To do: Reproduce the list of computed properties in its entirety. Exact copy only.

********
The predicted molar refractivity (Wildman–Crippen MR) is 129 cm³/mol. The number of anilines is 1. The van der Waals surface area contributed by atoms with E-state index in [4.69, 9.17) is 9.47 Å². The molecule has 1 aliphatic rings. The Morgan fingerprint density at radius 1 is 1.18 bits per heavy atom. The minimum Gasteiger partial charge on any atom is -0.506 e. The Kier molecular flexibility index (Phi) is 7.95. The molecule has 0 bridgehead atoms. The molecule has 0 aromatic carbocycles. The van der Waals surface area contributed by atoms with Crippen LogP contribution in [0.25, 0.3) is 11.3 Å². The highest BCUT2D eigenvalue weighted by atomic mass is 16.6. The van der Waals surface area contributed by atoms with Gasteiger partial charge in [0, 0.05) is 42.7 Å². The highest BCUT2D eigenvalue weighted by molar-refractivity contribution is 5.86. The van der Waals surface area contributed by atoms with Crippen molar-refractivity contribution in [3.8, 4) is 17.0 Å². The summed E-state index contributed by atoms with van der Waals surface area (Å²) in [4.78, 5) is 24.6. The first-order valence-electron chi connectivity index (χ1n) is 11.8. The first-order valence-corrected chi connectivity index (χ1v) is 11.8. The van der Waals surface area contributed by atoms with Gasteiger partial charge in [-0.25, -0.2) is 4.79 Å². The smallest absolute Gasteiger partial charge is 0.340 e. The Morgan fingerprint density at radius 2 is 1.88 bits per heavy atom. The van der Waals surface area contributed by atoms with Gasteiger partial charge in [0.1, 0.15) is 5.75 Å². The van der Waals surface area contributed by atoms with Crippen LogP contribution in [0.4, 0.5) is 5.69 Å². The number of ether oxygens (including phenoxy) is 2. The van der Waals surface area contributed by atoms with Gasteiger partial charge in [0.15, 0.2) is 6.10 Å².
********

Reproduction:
The predicted molar refractivity (Wildman–Crippen MR) is 129 cm³/mol. The number of anilines is 1. The van der Waals surface area contributed by atoms with E-state index in [4.69, 9.17) is 9.47 Å². The molecule has 1 aliphatic rings. The Morgan fingerprint density at radius 1 is 1.18 bits per heavy atom. The minimum Gasteiger partial charge on any atom is -0.506 e. The Kier molecular flexibility index (Phi) is 7.95. The molecule has 0 bridgehead atoms. The molecule has 0 aromatic carbocycles. The van der Waals surface area contributed by atoms with Crippen LogP contribution in [0.25, 0.3) is 11.3 Å². The highest BCUT2D eigenvalue weighted by atomic mass is 16.6. The van der Waals surface area contributed by atoms with Gasteiger partial charge in [0, 0.05) is 42.7 Å². The highest BCUT2D eigenvalue weighted by molar-refractivity contribution is 5.86. The van der Waals surface area contributed by atoms with Crippen molar-refractivity contribution in [3.8, 4) is 17.0 Å². The summed E-state index contributed by atoms with van der Waals surface area (Å²) in [4.78, 5) is 24.6. The first-order valence-electron chi connectivity index (χ1n) is 11.8. The first-order valence-corrected chi connectivity index (χ1v) is 11.8. The van der Waals surface area contributed by atoms with Gasteiger partial charge in [-0.25, -0.2) is 4.79 Å². The smallest absolute Gasteiger partial charge is 0.340 e. The Morgan fingerprint density at radius 2 is 1.88 bits per heavy atom. The van der Waals surface area contributed by atoms with Gasteiger partial charge in [0.1, 0.15) is 5.75 Å². The van der Waals surface area contributed by atoms with Crippen LogP contribution in [0.4, 0.5) is 5.69 Å². The number of ether oxygens (including phenoxy) is 2. The van der Waals surface area contributed by atoms with Gasteiger partial charge in [0.15, 0.2) is 6.10 Å².